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Beijing revs its engines in fighting pollution

Xinhua | Updated: 2013-06-04 20:48

BEIJING - Vehicles in Beijing aren't just a means of transportation, they're also a difficult part of the "race" against pollution for Yu Jianhua.

Yu is the official in charge of air pollution management with the Beijing Municipal Environmental Protection Bureau.

"Our emissions reduction efforts have outperformed in the race over recent years, but the competition is getting increasingly challenging for us," Yu said.

Heavy smog has shrouded the capital many times since January, raising health concerns among residents. But the threat is one that doesn't seem to be going away any time soon.

According to official statistics, in 2012, the number of long-term residents in Beijing increased by 507,000 year on year, hitting 20.69 million, and energy consumption was up 84 percent from the previous year.

These additional pressures are equivalent to adding a small or medium-sized city to Beijing, according to government estimates.

Increased population and energy consumption aside, vehicles in the city are a major contributor to Beijing's pollution -- and one that keeps growing.

A report issued by a research team under the Chinese Academy of Sciences in February revealed that vehicle exhaust is among Beijing's top sources of air pollution, contributing to up to one-quarter of the PM2.5, airborne particles measuring less than 2.5 micrometers in diameter, in the city.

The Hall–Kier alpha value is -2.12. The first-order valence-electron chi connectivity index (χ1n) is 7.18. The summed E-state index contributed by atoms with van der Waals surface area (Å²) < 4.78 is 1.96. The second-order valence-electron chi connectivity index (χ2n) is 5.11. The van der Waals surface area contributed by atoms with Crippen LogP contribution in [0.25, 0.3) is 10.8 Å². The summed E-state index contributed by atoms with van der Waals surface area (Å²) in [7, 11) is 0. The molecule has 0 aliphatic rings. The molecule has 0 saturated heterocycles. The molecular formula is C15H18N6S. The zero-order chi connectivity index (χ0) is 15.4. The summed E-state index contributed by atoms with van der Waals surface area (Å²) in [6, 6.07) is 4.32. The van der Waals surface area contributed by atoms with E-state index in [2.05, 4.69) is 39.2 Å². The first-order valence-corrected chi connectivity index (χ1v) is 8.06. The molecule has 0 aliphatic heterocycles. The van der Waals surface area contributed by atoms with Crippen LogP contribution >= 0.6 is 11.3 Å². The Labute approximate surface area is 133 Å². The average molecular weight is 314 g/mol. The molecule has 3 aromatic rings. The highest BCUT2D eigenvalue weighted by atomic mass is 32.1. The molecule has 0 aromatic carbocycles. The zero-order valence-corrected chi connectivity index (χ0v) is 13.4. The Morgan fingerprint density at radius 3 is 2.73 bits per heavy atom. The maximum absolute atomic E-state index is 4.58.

By the end of last year, about 5.2 million cars were registered in Beijing, and the number is expected to top 5.3 million this year, adding more pressure to the city's environmental protection efforts, Yu said.

Despite the municipal government's policy that caps the amount of new cars registered in the city at 240,000 annually, the total number of vehicles is still growing, Yu said, calling on citizens to reduce the use of private cars and opt for public transportation, instead.

Though it costs as little as 0.4 yuan (0.65 U.S. dollar) to ride a bus or 2 yuan to hop on the subway, many residents only use public transportation reluctantly.

"I have to meet at least three clients every day, travelling across the city, and using public transport is still much more time-consuming," said Henry Ma, the manager of a venture capital company in Beijing. "Beijing is too large."

Moreover, private cars remain an important status symbol in China.

"If I take a bus to see my client, he may doubt my competence in doing business," Ma said.

To reduce people's reliance on private cars, Hao Jiming, a member of the Chinese Academy of Engineering and a professor with Tsinghua University, has suggested creating more favorable conditions for public transport, such as more dedicated bus lanes, and non-motor vehicles.

Moreover, air pollution control efforts should be integrated into city planning, economic restructuring and ecological progress campaigns, said Niu Wenyuan, an expert on sustainable development as well as a consultant for the State Council, China's cabinet.

He suggested moving some administrative agencies, prestigious universities, hospitals and big companies to some suburban areas of Beijing, or implementing a trend of "reverse urbanization" to reduce pressures on the city's already strained downtown resources and space.

In April, the Ministry of Environmental Protection unveiled the theme for World Environment Day, which falls on June 5 this year, as "Breathing and Working Together," calling on every citizen to do his or her part in improving air quality.

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